Friday, September 12, 2008

FAS's Counterfactual: How HRC Could Have Pulled It Off

Two months ago Marcus and our mutual friend Jonny Cristol asked me two grisly questions: who amongst the possible Republican VP choices frightened me most, and, were I an HRC or McCain operative, how would I have set about beating Barack Obama? My answer to the first was Bobby Jindal and Sarah Palin (Colin Powell never having been on any serious list). My answer to the second was closely tied to my answer to the first: Jindal and even Palin indicate the course of action through which HRC stood the best chance of beating Obama, and how McCain can still make his last, best run at victory: wresting the Change mantle from the Democratic nominee.

Three caveats before the argument. The first is that wresting Change from Obama was always going to be a Herculean task, because Obama not only preaches Change but actually embodies it – a white, middle-aged politician can talk about Change, but a young, African-American pol can actually be Change. The second is that both the HRC counterfactual and hypothetical McCain attack assume basic competence on the part of both their campaigns, which may be the farthest-fetched assumption I'll make in a long series of them. The third is simply to say that I do not wish any of what I am about to say had happened or will happen.

Let us begin with a counterfactual in the case of HRC. In late 2006, Hillary Clinton was sitting on head-starts in funding and polling – a post-Senate-run war chest of $10 million and a 22% lead over Obama in the horse-race question. The critical point, however, is in Obama's
numbers and the whacking 33% had no opinion at all.

This was the period of greatest danger and opportunity for both candidates. Simply put, his brand was up for grabs. Meanwhile, HRC was a universally known quantity. Both candidates had a choice: be the Change candidate, or be the Establishment candidate. It should
have been (and I'm sure at some level was) patently obvious to both that 2008 was going to be a Change year, perhaps THE Change year – 'Four More Years' would not be the winning rallying-cry this time around (as opposed to in 1988, when G.H.W. Bush effectively ran for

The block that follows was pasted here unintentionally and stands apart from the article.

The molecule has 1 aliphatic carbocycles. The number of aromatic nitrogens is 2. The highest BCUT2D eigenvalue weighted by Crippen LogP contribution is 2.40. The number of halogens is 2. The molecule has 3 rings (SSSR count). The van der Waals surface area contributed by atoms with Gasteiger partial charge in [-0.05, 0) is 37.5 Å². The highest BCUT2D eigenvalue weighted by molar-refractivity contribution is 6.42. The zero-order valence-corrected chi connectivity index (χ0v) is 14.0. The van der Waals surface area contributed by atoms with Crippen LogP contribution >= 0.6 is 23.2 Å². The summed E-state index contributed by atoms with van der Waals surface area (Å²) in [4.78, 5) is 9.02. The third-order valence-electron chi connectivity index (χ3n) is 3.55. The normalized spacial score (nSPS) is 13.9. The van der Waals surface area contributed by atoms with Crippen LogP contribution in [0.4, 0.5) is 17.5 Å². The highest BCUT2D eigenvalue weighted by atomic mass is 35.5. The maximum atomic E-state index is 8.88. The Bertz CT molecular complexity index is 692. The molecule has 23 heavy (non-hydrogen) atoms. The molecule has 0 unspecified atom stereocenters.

Reagan's third term).

The choice for Obama was obvious. For him to run in the Democratic primary as the Establishment candidate would have been ludicrous – he'd been in Washington for two years at that point, and his personal narrative was not exactly an Ode to the System. HRC, meanwhile, was a more likely candidate for the Establishment slot, based on her longer record in politics; indeed, positioning herself as the Change candidate would have required something of a re-brand, and would have meant fighting the dynamic Obama on his own turf. This is one of the
odd points about Change elections – not having name recognition is actually an advantage, because you can brand yourself however you need to (assuming you have the money to promote your brand, which Obama certainly did after Q1 of 2007). Name-recognition, so crucial in
Establishment elections, becomes a bit of a drag, because re-branding is harder than branding – you not only have to persuade people of something, but you must persuade them of something that conflicts with what they previously believed. That said, HRC positioning herself as the Establishment candidate meant being out-of-step with the electorate – and $10 million gives you a great head-start on rebranding.